Fake Doctors’ Certificates21 May 2018
Several students have recently been expelled due to the provision of fake doctors’ certificates, according to the University of Melbourne Student Union (UMSU) advocacy and legal department.
“This year we have already seen a total of 15 cases of academic misconduct due to fraudulent medical documentation across five different faculties,” explained head of the advocacy and legal department, Phoebe Churches.
“This is equal to the number of similar cases recorded for the entirety of 2016 and suggests that the service will see an unprecedented increase in cases of this nature in 2018,” she continued. Indeed this issue has now proliferated such that University administration has taken particular note of this activity in 2018.
Director of students and equity, Elizabeth Capp, revealed, “The University of Melbourne is concerned about the issue of academic integrity on many levels, and students presenting false documentation to gain academic advantage is one aspect of this.”
“While we noted an increase in the number of cases of fraudulent medical certificates in 2017, these numbers are still extremely small in the context of our entire student population.”
However, there is a clear group of students who are disproportionately and adversely affected by this issue, namely international students. Churches identified one key reason that international students are far more vulnerable to the lure of this fraud.
“The cost of a medical appointment for an international student can be between $70–$100 and online fake certificates can go for as little as $20.”
Combine this with the University’s requirements for special consideration for medical reasons, which state that a student must see a doctor “within four days of the affected assessment.” This often leads to applications being rejected for medical conditions that have resolved without treatment.
“For various legitimate reasons, students may struggle to obtain the required documentation,” Churches said. “So, while we are not saying that any of these factors legitimise the purchase of fraudulent documents—we do suspect that this context creates a market for them.”
The welfare of affected students is of concern to UMSU, and President Desiree Cai called attention to the need to identify the underlying problem.“The increase of fake medical certificates is obviously a concern for UMSU,” Cai said. “Fraud is not good, and it’s a sign of a problem when multiple students feel the need to commit fraud with fake doctors’ certificates when applying for things like special considerations or extensions.”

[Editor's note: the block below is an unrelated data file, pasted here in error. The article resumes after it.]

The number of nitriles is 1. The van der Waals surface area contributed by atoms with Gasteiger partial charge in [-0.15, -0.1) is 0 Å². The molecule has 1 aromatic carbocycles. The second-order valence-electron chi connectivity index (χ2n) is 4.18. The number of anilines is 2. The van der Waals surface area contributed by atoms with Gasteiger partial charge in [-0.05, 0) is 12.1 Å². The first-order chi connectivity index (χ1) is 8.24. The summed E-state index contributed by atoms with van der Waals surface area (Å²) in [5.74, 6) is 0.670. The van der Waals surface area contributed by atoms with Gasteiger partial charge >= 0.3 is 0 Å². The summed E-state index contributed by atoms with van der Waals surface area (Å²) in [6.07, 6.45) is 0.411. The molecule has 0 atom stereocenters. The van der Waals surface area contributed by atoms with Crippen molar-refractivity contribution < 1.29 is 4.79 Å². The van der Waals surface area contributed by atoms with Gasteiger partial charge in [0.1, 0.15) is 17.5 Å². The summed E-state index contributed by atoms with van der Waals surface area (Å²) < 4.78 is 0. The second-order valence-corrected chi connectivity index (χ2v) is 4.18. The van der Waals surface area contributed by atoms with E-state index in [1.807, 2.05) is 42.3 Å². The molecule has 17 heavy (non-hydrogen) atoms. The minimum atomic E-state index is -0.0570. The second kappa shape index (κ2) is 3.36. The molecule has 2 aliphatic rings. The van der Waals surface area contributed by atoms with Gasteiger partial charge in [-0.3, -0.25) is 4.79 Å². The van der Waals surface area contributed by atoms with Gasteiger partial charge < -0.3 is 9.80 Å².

Students have even been directly targeted through social media platforms such as WeChat, indicating an awareness of wrongdoing on the part of the providers.
“There were a small number of cases where students were advertised to on social media about ‘online doctors’ who were providing invalid or fake medical certificates, and consequently, these students knowingly or unknowingly used these certificates,” Cai explained.
The difficulty for international students is compounded even further by services like Qoctor—permitted by the University—where a student is assessed by a medical professional over Skype, and then provided with a medical certificate. This service and those disallowed share profound similarities, and it is understandable why some students may be caught out.
A similar string of terminations for fraudulent medical documentation occurred four years ago as well. The UMSU advocacy and legal department speculates as to why these incidents seem to be cyclical in nature.
“It was late 2013, and early 2014 when the advocacy service last had cause to note a large number of academic misconduct matters involving students facing allegations that they had presented fraudulent medical documentation to the University,” Churches said. “It has been four years—the average undergraduate lifecycle of a student—after the initial spike. Now we are wondering—has the message finally faded as those students exposed to our message, and word of the harsh penalties for this misconduct, have finished up and moved on?”